Wednesday, 25 April 2018

Various A Life Less Lived (The Gothic Box)



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Perhaps the most mocked, maligned, and misunderstood of rock subgenres, goth's gloomy aesthetic encompasses a host of different styles: glam, punk, metal, disco, New Wave, industrial, psychedelia, murder ballads, classical, and endless permutations thereof. Stranger still, it has thrived outside the mainstream for nearly 30 years even as many of its major artists have experienced some degree of pop success: The Cure, Siouxsie Sioux, Ian Astbury, Nick Cave, and the Bauhaus family have all emerged from their coffins into the Top 40 at some point. Others, such as Echo & the Bunnymen, Jesus & Mary Chain, and Ministry, aren't expressly goth but share enough affinity for the theatrical and/or macabre to merit inclusion on Rhino's A Life Less Lived. Notwithstanding the leatherette packaging, this 3-CD/1-DVD set is as comprehensive a survey as possible for a label that applies equally to the Misfits' horror-punk, Einstürzende Neubauten's sturm and clang, and Dead Can Dance's wispy arcana. Save godfather-of-goth Alice Cooper, all the figureheads are well-represented, including their work before, after, and between their best-known bands: The Birthday Party, Tones on Tail, Creatures, Dali's Car, Southern Death Cult. Either by influence or simply their ever-changing lineup, the Sisters of Mercy alone seem responsible for every third song. The few American groups to dent the scene – Christian Death, 45 Grave, Kommunity FK – get their due, while floridly named forgotten heroes like Alien Sex Fiend and Lords of the New Church are resurrected in all their eldritch glory. The DVD is predictably top-notch: "Lullaby," "Bela Lugosi's Dead," "Cities in Dust," etc. These days, goth may mean a Hot Topic fashion victim to most or a convenient tag to hang on angsty bands like Evanescence, AFI, and My Chemical Romance, but even that demonstrates its pervasive influence and undead staying power. Release the bats.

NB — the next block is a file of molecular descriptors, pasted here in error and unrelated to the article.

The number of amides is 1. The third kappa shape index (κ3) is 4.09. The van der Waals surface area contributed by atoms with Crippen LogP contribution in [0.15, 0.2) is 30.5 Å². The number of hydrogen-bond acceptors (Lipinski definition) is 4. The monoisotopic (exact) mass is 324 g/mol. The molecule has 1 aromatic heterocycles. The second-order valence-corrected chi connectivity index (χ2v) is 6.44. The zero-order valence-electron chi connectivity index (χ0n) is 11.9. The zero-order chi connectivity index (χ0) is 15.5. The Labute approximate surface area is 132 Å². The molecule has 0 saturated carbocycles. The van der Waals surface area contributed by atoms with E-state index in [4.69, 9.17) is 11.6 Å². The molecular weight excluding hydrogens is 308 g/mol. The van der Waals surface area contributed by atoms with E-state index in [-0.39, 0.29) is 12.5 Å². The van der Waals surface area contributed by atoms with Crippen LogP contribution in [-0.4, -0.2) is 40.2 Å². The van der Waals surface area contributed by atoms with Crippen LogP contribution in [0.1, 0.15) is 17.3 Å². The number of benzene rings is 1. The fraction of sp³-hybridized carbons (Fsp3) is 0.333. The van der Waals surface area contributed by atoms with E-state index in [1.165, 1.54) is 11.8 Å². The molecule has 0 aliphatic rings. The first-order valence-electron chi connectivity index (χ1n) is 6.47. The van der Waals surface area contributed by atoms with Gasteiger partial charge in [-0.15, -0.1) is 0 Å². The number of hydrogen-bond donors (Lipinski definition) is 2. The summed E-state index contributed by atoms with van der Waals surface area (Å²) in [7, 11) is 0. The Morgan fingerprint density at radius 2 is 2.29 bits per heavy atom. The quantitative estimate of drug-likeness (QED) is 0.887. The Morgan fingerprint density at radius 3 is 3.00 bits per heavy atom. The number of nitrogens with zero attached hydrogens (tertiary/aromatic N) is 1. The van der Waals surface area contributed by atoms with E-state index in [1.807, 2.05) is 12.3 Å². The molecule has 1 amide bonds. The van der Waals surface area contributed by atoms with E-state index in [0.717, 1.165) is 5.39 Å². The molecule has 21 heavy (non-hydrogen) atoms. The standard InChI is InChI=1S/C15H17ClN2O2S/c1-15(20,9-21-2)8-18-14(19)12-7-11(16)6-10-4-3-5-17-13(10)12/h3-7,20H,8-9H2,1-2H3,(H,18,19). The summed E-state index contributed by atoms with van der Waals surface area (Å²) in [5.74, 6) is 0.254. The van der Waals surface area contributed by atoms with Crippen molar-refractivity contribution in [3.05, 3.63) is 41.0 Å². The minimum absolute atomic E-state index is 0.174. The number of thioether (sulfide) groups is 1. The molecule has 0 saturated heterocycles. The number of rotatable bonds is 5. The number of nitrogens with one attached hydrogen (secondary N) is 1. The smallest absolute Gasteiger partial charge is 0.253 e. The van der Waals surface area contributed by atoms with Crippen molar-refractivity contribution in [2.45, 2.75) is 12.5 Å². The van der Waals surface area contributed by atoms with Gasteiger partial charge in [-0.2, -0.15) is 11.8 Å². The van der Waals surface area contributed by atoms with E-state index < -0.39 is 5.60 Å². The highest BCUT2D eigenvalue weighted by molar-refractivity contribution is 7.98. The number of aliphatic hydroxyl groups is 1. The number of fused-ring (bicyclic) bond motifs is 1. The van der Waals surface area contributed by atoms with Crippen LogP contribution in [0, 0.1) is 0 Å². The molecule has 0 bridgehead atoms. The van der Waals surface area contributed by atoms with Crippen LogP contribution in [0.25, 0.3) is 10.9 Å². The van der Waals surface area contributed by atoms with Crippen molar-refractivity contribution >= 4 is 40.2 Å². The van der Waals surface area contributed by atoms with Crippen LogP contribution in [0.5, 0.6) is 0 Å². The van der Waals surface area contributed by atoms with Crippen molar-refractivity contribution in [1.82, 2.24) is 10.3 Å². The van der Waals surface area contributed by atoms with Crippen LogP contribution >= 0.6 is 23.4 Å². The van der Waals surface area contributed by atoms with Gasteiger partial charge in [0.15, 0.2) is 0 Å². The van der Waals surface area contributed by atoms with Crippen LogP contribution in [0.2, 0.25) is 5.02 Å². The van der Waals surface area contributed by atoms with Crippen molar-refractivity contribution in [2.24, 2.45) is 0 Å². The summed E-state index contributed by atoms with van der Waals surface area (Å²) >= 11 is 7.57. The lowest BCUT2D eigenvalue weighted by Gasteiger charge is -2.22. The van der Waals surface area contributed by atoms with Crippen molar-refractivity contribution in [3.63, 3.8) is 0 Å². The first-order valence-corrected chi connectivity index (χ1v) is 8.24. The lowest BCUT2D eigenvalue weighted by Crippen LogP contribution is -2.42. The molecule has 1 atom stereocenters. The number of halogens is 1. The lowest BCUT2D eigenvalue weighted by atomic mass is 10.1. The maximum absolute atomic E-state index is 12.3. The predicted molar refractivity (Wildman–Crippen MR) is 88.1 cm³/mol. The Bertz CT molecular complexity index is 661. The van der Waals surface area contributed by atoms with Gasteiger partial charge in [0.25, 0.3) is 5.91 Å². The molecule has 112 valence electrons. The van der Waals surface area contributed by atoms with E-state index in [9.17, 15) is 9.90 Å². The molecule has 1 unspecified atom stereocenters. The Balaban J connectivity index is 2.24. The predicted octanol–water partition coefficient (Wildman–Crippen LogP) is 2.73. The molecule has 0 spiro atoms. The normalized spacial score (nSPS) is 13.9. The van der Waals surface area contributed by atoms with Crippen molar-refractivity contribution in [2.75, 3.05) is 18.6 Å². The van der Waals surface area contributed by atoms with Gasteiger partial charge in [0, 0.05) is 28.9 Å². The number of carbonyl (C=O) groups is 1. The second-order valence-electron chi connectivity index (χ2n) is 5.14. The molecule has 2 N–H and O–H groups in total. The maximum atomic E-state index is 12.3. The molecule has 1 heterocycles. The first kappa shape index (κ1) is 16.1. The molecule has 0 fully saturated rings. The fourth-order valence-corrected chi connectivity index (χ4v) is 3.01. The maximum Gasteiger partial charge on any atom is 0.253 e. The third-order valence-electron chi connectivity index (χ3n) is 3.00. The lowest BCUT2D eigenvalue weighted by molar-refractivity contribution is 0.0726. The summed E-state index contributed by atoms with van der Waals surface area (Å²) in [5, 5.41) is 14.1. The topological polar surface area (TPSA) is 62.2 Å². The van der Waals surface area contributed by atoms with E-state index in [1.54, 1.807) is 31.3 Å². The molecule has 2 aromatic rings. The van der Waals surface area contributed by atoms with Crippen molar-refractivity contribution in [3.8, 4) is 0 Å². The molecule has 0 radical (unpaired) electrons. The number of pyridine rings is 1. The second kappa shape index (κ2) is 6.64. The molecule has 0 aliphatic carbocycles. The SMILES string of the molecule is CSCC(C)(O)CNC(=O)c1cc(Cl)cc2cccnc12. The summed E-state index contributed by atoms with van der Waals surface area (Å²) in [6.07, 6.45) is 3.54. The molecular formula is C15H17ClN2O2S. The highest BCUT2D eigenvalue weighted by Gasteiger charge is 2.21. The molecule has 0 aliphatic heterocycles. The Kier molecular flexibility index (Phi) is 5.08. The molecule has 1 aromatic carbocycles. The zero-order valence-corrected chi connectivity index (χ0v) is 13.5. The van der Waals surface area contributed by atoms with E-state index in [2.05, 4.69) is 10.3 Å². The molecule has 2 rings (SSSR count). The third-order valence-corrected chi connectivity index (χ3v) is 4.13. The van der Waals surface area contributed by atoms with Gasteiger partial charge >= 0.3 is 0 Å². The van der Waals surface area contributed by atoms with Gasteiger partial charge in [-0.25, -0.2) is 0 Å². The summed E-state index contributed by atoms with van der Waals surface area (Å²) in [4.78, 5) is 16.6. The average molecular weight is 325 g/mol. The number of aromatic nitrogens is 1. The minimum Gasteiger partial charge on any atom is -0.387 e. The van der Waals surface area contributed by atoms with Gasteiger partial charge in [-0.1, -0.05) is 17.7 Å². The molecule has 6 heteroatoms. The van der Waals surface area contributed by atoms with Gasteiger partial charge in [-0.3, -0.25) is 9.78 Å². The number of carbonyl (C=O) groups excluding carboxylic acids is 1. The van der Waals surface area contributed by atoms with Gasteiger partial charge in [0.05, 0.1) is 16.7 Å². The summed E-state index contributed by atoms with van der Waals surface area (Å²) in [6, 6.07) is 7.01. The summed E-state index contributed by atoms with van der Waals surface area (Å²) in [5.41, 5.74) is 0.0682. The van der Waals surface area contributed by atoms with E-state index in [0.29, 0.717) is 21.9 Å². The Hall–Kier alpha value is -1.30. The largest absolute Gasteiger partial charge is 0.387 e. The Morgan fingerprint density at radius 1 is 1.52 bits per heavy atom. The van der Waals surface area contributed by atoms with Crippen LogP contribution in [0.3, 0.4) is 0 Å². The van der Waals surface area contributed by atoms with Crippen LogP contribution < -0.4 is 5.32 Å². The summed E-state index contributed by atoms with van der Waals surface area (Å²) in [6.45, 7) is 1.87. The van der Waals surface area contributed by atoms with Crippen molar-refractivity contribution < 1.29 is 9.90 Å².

2 comments:

Dokka Chapman said...

I remember buying this when it first came out. I was still (only just) a teen and had started DJing at a local Goth night. This record is perfect for those looking to find some awesome stuff from the genre, and unlike all those other goth comps it actually features proper hits from the goth scene and not some half baked 90's crap.
I remember that year I bought it I was working nights as a data entry clerk. You've not lived until you're trying to input addresses into software at 4am while discovering Throbbing Gristle for the first time.
The set itself is beautiful. slip off the leather bound cover and you'll find stunning art, legendary photography and all the info you'll need to find more music from the acts you love, not to mention a guide to running your own goth night and a tongue n' cheek section on how to 'dance goth'.
Weather you're discovering the scene for the first time or a veteran there's something here for everyone, and if you come across a proper copy I say buy it without delay!

Anonymous said...

Some absolutely fantastic tracks on here but also a few weird sound effects -The Virgin Prunes particularly making a strange noise (perhaps they are now just Prunes!)

Absolutely brilliant blog and I am now looking for records by Skinny Puppy

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